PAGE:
The Internal Revenue Service today announced that it’s extending the deadline to claim an Economic Impact Payment by five weeks to help individuals who haven’t yet received a stimulus payment and don’t normally file a tax return. The new deadline is November 21, pushed back from October 15.
Non-filers can enter their payment information using the Non-Filers: Enter Payment Info Here tool on the IRS web site to register a claim.
The IRS set up the tool for nonfilers to claim a stimulus payment in the spring, and nearly 7 million people have used it so far. Still an estimated 9 million more Americans appear to be eligible for stimulus payments of $1,200 per adult and $500 per child, authorized under the coronavirus relief CARES Act. They’re mostly low-income folks who didn’t file a 2018 or 2019 tax return, people with incomes typically below $24,400 for married couples, and $12,200 for singles. Nearly 2 million Californians and nearly 800,000 Texans are in the mix: here’s a state-by-state breakdown.
The IRS sent out reminder letters, IRS Notice 1444-A, just last month, saying “You may need to act to claim your payment” and giving the October 15 deadline. The IRS tracked folks down using addresses from income reporting Forms W-2s and 1099s.
If you get a letter, that doesn’t mean you automatically qualify. You have to be a U.S. citizen or resident alien, have a work-eligible Social Security number and can’t be claimed as a dependent on someone else’s tax return. You’ll get the payment quicker if you include direct deposit information when you register. Alternatively, you can wait until next year and claim the stimulus payment as a credit on your 2020 federal income tax return that you file in early 2021.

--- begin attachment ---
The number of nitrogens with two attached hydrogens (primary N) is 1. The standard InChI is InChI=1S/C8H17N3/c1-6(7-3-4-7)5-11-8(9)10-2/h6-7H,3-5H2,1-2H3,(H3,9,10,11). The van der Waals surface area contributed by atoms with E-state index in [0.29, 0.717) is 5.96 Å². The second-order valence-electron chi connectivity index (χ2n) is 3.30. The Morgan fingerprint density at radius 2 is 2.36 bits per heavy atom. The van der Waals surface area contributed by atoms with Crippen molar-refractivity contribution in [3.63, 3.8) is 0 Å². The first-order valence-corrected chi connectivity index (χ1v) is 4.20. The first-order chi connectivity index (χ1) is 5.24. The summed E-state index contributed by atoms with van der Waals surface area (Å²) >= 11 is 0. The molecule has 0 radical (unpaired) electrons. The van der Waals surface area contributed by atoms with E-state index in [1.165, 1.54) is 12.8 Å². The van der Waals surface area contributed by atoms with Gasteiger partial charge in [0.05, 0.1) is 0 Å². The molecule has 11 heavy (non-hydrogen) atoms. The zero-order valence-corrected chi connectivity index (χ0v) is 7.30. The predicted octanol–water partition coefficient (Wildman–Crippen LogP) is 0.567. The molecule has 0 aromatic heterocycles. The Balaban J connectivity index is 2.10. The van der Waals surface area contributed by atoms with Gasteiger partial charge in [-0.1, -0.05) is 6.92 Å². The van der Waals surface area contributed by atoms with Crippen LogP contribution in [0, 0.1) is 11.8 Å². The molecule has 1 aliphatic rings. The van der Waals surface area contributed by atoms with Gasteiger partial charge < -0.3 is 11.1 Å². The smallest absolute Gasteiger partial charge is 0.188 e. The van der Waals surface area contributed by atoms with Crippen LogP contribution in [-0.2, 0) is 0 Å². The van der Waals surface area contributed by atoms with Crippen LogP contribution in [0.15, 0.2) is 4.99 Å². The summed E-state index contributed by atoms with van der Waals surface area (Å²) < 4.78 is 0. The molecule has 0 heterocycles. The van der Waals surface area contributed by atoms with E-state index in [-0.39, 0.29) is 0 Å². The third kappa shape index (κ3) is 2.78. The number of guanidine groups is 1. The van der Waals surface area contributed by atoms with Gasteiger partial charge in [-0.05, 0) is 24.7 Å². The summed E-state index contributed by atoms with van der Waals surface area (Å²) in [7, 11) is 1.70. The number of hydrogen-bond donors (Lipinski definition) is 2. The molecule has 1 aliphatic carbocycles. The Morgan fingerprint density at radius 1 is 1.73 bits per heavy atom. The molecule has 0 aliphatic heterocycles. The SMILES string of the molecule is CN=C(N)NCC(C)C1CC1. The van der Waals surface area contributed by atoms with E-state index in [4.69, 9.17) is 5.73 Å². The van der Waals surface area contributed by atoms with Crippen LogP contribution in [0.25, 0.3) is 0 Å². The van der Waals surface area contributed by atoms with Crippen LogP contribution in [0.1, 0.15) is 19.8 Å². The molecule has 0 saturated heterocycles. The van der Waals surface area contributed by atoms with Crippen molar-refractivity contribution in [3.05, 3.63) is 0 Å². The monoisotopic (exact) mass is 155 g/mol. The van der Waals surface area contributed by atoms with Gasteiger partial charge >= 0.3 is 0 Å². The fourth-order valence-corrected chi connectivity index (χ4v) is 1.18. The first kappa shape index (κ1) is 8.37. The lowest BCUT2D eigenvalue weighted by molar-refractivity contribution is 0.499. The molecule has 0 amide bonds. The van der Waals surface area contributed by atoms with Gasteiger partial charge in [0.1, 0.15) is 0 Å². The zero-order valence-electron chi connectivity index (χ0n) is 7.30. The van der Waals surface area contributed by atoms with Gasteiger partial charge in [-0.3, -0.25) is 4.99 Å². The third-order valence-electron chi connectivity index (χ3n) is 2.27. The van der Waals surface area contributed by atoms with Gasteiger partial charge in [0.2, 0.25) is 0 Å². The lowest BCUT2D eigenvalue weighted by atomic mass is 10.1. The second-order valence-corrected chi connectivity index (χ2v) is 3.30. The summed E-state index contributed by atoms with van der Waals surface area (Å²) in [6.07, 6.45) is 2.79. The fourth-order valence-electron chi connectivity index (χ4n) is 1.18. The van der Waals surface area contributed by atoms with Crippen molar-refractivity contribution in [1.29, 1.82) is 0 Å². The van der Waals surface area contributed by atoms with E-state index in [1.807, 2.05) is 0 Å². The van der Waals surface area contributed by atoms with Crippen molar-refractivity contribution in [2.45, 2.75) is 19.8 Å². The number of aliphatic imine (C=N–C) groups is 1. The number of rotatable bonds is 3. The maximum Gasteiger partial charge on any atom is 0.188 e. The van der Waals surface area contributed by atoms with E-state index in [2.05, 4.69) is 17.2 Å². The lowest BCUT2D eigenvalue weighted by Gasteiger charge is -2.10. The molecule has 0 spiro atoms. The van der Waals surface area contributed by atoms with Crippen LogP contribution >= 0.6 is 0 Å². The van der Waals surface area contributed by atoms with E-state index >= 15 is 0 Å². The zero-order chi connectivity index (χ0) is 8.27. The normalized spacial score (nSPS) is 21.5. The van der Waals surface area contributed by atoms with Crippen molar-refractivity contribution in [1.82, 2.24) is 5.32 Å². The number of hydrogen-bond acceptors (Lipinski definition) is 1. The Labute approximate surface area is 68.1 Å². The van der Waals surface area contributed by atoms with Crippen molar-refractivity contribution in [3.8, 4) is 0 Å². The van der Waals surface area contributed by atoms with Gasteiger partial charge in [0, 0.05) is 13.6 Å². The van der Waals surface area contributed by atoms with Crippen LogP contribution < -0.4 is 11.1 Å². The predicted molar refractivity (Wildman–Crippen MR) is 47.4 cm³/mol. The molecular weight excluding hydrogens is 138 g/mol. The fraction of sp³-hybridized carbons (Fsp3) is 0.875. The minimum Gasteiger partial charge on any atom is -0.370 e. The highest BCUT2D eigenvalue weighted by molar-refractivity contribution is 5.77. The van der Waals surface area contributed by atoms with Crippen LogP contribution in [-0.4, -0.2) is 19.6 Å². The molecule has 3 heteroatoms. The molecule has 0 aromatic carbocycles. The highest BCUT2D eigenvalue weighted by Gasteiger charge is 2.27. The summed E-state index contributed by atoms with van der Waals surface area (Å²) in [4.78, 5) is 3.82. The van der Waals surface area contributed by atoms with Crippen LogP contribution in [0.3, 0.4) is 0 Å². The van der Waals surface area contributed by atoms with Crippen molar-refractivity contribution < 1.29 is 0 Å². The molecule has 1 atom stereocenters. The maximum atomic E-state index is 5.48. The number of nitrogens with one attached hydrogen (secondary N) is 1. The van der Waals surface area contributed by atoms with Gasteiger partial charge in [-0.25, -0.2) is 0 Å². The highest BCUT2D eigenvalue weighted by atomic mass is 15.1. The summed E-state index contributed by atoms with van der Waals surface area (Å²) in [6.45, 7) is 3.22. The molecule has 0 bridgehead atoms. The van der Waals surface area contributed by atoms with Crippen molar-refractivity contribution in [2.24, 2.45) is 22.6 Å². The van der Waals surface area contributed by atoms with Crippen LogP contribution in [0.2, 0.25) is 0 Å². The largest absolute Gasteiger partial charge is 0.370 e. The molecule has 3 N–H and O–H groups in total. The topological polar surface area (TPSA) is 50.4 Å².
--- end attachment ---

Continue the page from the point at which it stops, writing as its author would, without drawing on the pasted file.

If you’re eligible to receive the Earned Income Tax Credit or the Child Tax Credit, you can’t use the non-filer tool. Instead, you must file a regular tax return for 2019 as soon as possible, and the IRS will use that information to calculate your stimulus payment, if one is due.
Why the November 21 cutoff? The 2021 filing season is looming! “The IRS is deeply involved in processing and programming that overlaps filing seasons. Any further extension beyond November would adversely impact our work on the 2020 and 2021 filing seasons,” said IRS Commissioner Chuck Rettig.
When can you expect the payment to arrive? Two weeks after you register using the EIP tool, you can track the status of your payment using the IRS Get My Payment tool.
Act now: The IRS says it will take down the Economic Impact Payment tool after November 21.
If it seems like due dates keep changing this year, they have been. The typical April 15 due date for 1040 individual income tax returns moved to July 15, as did the April 15 and June 15 due dates for estimated tax payments.
Be careful: The October 15 due date for filing on extension is not changing. So if you didn’t file your 2019 tax return by July 15, and you requested an extension of time, that deadline remains October 15.